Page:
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‘Insanity’ On LBJ: Motorists Turn Around On Highway And Drive In Wrong Direction

Just one view of Tuesday's traffic mess on Interstate 635 in northern Dallas. This shot comes from KXAS-TV (Channel 5).

Five stories that have North Texas talking: What were people thinking on Interstate 635 Tuesday?; five Dallas boys are victims in a massive child porn ring; a bull ran through Waco; and more:

So what happened on Interstate 635 Tuesday afternoon? A multi-car wreck shut down all eastbound lanes on LBJ near the Audelia Road exit in northern Dallas. Motorists took matters into their own hands, turning around on the highway, going in the wrong direction, trying to maneuver around cars stuck in traffic. It was a crazy scene captured by local TV stations. On Twitter, people described the scene: “Insanity.” “You crazy for this one, Dallas.” The Dallas Observer reported that LBJ has been “taken by the Trafficpocalypse.” “Clearly, though, there are larger forces at work here than a single erratic driver,” the Observer jokingly noted. “Central will be the next to go, then Stemmons. Abandoned cars will litter the freeways. Civilization as we know it will grind to a halt. Only the bicyclists will survive.” KDFW-TV (Channel 4) has video.(Update, 12:52 p.m.: The Dallas Police Department says that an officer appears to have directed some motorists up a closed ramp to try to get them off the freeway. Read the department's statementabout the shutdown and traffic mess.)

  • Federal authorities have arrested 14 men who they say ran an online child exploitation network that victimized at least 250 juveniles from 37 states and five countries. Five of the victims are from Dallas and they range in age from 11 to 16. The website operated in 2012 and 2013 and had more than 27,000 members. The Dallas Morning News reports: “The young boys thought they were chatting online with girls their own ages. But the people to whom the boys sent thousands of lewd webcam videos of themselves were actually adult men, who then shared the videos with others worldwide on an underground child pornography website. Many of the boys had no idea where the videos ended up, officials said.”


  • A bull ran through the streets of Waco Tuesday before two animal control cowboys finally grabbed it. The Waco Tribune-Herald reports that the bull was being vaccinated when he broke out and ran for it. A man wielding a whip and lasso “chased the bull in a red pickup truck,” the newspaper reports. Police cars followed. The bull landed in a fenced yard, where his adventure came to an end. Animal control cowboys arrived with horses and lassos. A Waco police spokesman told the newspaper that this happens from time to time – but usually in the country. “The good thing about living in Texas is that it’s not too long after you call a cowboy that you get one coming to you,” the spokesman said.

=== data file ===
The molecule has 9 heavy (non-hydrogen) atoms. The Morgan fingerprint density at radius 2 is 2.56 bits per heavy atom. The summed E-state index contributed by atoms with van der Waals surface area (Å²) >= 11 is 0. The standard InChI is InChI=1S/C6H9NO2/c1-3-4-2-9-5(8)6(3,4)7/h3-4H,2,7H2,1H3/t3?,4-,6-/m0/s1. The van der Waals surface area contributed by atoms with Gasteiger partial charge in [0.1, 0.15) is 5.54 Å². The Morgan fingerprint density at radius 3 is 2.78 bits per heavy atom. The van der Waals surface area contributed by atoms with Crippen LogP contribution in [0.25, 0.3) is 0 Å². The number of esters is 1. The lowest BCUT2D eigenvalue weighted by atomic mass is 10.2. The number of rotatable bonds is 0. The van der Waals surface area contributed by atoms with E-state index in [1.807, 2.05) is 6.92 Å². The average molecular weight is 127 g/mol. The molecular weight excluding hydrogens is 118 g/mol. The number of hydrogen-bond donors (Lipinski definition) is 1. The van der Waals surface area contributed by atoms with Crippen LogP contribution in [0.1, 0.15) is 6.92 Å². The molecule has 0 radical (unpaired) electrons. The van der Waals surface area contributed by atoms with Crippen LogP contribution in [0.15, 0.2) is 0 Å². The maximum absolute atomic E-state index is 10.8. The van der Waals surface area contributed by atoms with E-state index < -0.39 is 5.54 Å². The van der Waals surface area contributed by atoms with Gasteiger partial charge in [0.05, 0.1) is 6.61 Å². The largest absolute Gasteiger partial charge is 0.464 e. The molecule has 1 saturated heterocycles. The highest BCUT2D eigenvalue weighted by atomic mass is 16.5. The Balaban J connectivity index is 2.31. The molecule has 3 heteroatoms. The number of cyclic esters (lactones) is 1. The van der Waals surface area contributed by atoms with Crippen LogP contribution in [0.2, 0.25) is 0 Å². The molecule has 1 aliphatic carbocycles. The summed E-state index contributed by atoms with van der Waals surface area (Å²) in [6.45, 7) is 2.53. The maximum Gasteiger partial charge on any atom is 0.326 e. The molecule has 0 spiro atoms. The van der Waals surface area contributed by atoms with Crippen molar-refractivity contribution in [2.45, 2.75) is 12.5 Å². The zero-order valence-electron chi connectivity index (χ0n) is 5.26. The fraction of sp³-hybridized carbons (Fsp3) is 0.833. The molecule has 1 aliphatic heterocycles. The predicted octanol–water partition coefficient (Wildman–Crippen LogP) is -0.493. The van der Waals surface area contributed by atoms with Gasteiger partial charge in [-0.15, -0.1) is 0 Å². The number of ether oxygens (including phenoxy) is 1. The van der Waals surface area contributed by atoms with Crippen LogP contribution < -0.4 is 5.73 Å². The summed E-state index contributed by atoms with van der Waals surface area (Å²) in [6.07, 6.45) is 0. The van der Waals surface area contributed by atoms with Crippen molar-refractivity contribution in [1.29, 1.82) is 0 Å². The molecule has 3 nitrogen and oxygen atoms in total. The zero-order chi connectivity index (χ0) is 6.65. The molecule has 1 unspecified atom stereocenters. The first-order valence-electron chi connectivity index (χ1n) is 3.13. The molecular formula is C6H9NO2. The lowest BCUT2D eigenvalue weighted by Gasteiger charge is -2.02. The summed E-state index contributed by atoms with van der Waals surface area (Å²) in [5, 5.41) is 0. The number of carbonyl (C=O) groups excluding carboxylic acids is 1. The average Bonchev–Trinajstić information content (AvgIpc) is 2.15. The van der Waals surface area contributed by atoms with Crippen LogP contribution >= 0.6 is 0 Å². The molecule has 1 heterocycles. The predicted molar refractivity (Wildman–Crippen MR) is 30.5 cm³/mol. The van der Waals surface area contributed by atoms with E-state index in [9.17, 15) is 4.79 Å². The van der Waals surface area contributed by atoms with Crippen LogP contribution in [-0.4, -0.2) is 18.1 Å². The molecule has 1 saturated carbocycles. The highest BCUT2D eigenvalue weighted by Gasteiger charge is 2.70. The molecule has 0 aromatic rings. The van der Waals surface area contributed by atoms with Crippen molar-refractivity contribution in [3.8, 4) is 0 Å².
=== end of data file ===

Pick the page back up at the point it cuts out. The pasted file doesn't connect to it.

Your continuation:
• SMU says it has one of the top academic supercomputers in the nation with its new ManeFrame. And it will introduce the new computer at 4 p.m. today. SMU says: “The new tool will be opened to the campus in May, expanding faculty and student research into subjects ranging from particle physics, to human behavior, to water quality and drug discovery.” At its peak, ManeFrame can compute more than 120 trillion mathematical operations per second. The computer was named ManeFrame in honor of the university’s Mustang mascot. The student who named it will win a Dell laptop.
  • We have a winner in the Dallas Museum of Art’s March Madness contest. Rufino Tamayo’s El Hombre (Man) is the first DMA Art Madness Champion. More than 5,000 votes were cast over the three-week competition. You can visit the winning work in the DMA Atrium for free during museum hours. Friday is the DMA’s Late Night, when the museum will be open until midnight with free general admission and activities.

Eric Aasen is KERA’s managing editor. He helps lead the station's news department, including radio and digital reporters, producers and newscasters. He also oversees, the station’s news website, and manages the station's digital news projects. He reports and writes stories for the website and contributes pieces to KERA radio. He's discussed breaking news live on various public radio programs, including The Takeaway, Here & Now and Texas Standard, as well as radio and TV programs in New Zealand and the United Kingdom.